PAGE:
The cover price was 15¢ On Hadden's death in 1929, Luce became the dominant man at Time and a major figure in the history of 20th-century media. According to Time Inc.: The Intimate History of a Publishing Enterprise 1972–2004 by Robert Elson, "Roy Edward Larsen was to play a role second only to Luce's in the development of Time Inc". In his book, The March of Time, 1935–1951, Raymond Fielding noted that Larsen was "originally circulation manager and general manager of Time publisher of Life, for many years president of Time Inc. and in the long history of the corporation the most influential and important figure after Luce". Around the time they were raising $100,000 from wealthy Yale alumni such as Henry P. Davison, partner of J. P. Morgan & Co. publicity man Martin Egan and J. P. Morgan & Co. banker Dwight Morrow, Henry Luce, Briton Hadden hired Larsen in 1922 – although Larsen was a Harvard graduate and Luce and Hadden were Yale graduates. After Hadden died in 1929, Larsen purchased 550 shares of Time Inc. using money he obtained from selling RKO stock which he had inherited from his father, the head of the Benjamin Franklin Keith theatre chain in New England.
However, after Briton Hadden's death, the largest Time, Inc. stockholder was Henry Luce, who ruled the media conglomerate in an autocratic fashion, "at his right hand was Larsen", Time's second-largest stockholder, according to Time Inc.: The Intimate History of a Publishing Enterprise 1923–1941. In 1929, Roy Larsen was named a Time Inc. director and vice president. J. P. Morgan retained a certain control through two directorates and a share of stocks, both over Time and Fortune. Other shareholders were the New York Trust Company; the Time Inc. stock owned by Luce at the time of his death was worth about $109 million, it had been yielding him a yearly dividend of more than $2.4 million, according to Curtis Prendergast's The World of Time Inc.: The Intimate History of a Changing Enterprise 1957–1983. The Larsen family's Time stock was worth around $80 million during the 1960s, Roy Larsen was both a Time Inc. director and the chairman of its executive committee serving as Time's vice chairman of the board until the middle of 1979.
According to the September 10, 1979, issue of The New York Times, "Mr. Larsen was the only employee in the company's history given an exemption from its policy of mandatory retirement at age 65." After Time magazine began publishing its weekly issues in March 1923, Roy Larsen was able to increase its circulation by using U. S. radio and movie theaters around the world. It promoted both Time magazine and U. S. political and corporate interests. According to The March of Time, as early as 1924, Larsen had brought Time into the infant radio business with the broadcast of a 15-minute sustaining quiz show entitled Pop Question which survived until 1925". In 1928, Larsen "undertook the weekly broadcast of a 10-minute programme series of brief news summaries, drawn from current issues of Time magazine, broadcast over 33 stations throughout the United States". Larsen next arranged for a 30-minute radio program, The March of Time, to be broadcast over CBS, beginning on March 6, 1931; each week, the program presented a dramatisation of the week's news for its listeners, thus Time magazine itself was brought "to the attention of millions unaware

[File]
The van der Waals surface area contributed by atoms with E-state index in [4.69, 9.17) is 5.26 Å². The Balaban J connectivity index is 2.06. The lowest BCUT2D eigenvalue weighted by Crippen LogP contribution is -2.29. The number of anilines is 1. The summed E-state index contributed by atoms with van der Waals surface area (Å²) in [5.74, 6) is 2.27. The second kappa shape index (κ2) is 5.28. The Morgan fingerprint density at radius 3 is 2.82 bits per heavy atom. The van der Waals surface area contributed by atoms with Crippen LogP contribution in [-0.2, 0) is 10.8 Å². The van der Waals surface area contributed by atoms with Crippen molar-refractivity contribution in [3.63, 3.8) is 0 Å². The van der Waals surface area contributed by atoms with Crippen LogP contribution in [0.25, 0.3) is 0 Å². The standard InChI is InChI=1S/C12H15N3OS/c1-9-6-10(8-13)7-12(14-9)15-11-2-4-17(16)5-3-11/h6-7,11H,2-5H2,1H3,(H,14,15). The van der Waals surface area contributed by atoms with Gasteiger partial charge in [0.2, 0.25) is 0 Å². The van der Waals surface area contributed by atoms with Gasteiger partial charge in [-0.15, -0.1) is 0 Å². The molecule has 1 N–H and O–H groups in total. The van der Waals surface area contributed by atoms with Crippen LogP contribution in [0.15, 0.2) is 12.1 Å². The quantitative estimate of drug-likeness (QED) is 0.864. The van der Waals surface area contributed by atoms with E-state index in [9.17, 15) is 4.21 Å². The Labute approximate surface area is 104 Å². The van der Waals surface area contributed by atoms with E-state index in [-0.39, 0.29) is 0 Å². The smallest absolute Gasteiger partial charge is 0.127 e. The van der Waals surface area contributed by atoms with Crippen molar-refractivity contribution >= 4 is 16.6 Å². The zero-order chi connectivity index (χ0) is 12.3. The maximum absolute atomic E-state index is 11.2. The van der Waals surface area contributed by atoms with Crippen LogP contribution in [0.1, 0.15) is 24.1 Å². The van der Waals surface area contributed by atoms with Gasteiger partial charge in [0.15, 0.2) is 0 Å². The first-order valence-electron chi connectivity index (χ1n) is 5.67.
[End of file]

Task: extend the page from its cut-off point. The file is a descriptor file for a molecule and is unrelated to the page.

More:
Madeleine Jana Korbel Albright is an American politician and diplomat. She is the first female United States Secretary of State in U. S. history, having served from 1997 to 2001 under President Bill Clinton. Along with her family, Albright immigrated to the United States in 1948 from Czechoslovakia, her father, diplomat Josef Korbel, settled the family in Denver, she became a U. S. citizen in 1957. Albright graduated from Wellesley College in 1959 and earned a PhD from Columbia University in 1975, writing her thesis on the Prague Spring, she worked as an aide to Senator Edmund Muskie before taking a position under Zbigniew Brzezinski on the National Security Council. She served in that position until the end of President Jimmy Carter's singular term in 1981. After leaving the National Security Council, Albright joined the academic faculty of Georgetown University and advised Democratic candidates regarding foreign policy. After Clinton's victory in the 1992 presidential election, she helped assemble his National Security Council.